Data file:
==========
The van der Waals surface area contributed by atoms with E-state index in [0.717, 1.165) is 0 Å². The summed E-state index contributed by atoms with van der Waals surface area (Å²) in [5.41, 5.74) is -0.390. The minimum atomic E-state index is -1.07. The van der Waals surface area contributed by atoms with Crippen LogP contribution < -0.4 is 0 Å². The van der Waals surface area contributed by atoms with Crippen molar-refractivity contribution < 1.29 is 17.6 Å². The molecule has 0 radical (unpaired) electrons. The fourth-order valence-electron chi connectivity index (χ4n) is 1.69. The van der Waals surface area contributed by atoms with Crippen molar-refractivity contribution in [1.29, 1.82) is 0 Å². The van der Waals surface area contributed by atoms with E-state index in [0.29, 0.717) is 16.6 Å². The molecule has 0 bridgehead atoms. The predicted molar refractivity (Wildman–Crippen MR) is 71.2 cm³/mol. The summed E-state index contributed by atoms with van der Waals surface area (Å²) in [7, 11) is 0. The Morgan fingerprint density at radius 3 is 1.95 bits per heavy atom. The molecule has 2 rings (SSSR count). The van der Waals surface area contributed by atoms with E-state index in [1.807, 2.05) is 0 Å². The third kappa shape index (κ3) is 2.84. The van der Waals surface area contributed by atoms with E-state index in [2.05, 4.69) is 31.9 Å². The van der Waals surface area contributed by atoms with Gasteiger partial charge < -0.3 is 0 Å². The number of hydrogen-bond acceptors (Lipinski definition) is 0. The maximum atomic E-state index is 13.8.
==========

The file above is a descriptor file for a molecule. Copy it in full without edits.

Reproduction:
The van der Waals surface area contributed by atoms with E-state index in [0.717, 1.165) is 0 Å². The summed E-state index contributed by atoms with van der Waals surface area (Å²) in [5.41, 5.74) is -0.390. The minimum atomic E-state index is -1.07. The van der Waals surface area contributed by atoms with Crippen LogP contribution < -0.4 is 0 Å². The van der Waals surface area contributed by atoms with Crippen molar-refractivity contribution < 1.29 is 17.6 Å². The molecule has 0 radical (unpaired) electrons. The fourth-order valence-electron chi connectivity index (χ4n) is 1.69. The van der Waals surface area contributed by atoms with Crippen molar-refractivity contribution in [1.29, 1.82) is 0 Å². The van der Waals surface area contributed by atoms with E-state index in [0.29, 0.717) is 16.6 Å². The molecule has 0 bridgehead atoms. The predicted molar refractivity (Wildman–Crippen MR) is 71.2 cm³/mol. The summed E-state index contributed by atoms with van der Waals surface area (Å²) in [7, 11) is 0. The Morgan fingerprint density at radius 3 is 1.95 bits per heavy atom. The molecule has 2 rings (SSSR count). The van der Waals surface area contributed by atoms with E-state index in [1.807, 2.05) is 0 Å². The third kappa shape index (κ3) is 2.84. The van der Waals surface area contributed by atoms with E-state index in [2.05, 4.69) is 31.9 Å². The van der Waals surface area contributed by atoms with Gasteiger partial charge < -0.3 is 0 Å². The number of hydrogen-bond acceptors (Lipinski definition) is 0. The maximum atomic E-state index is 13.8.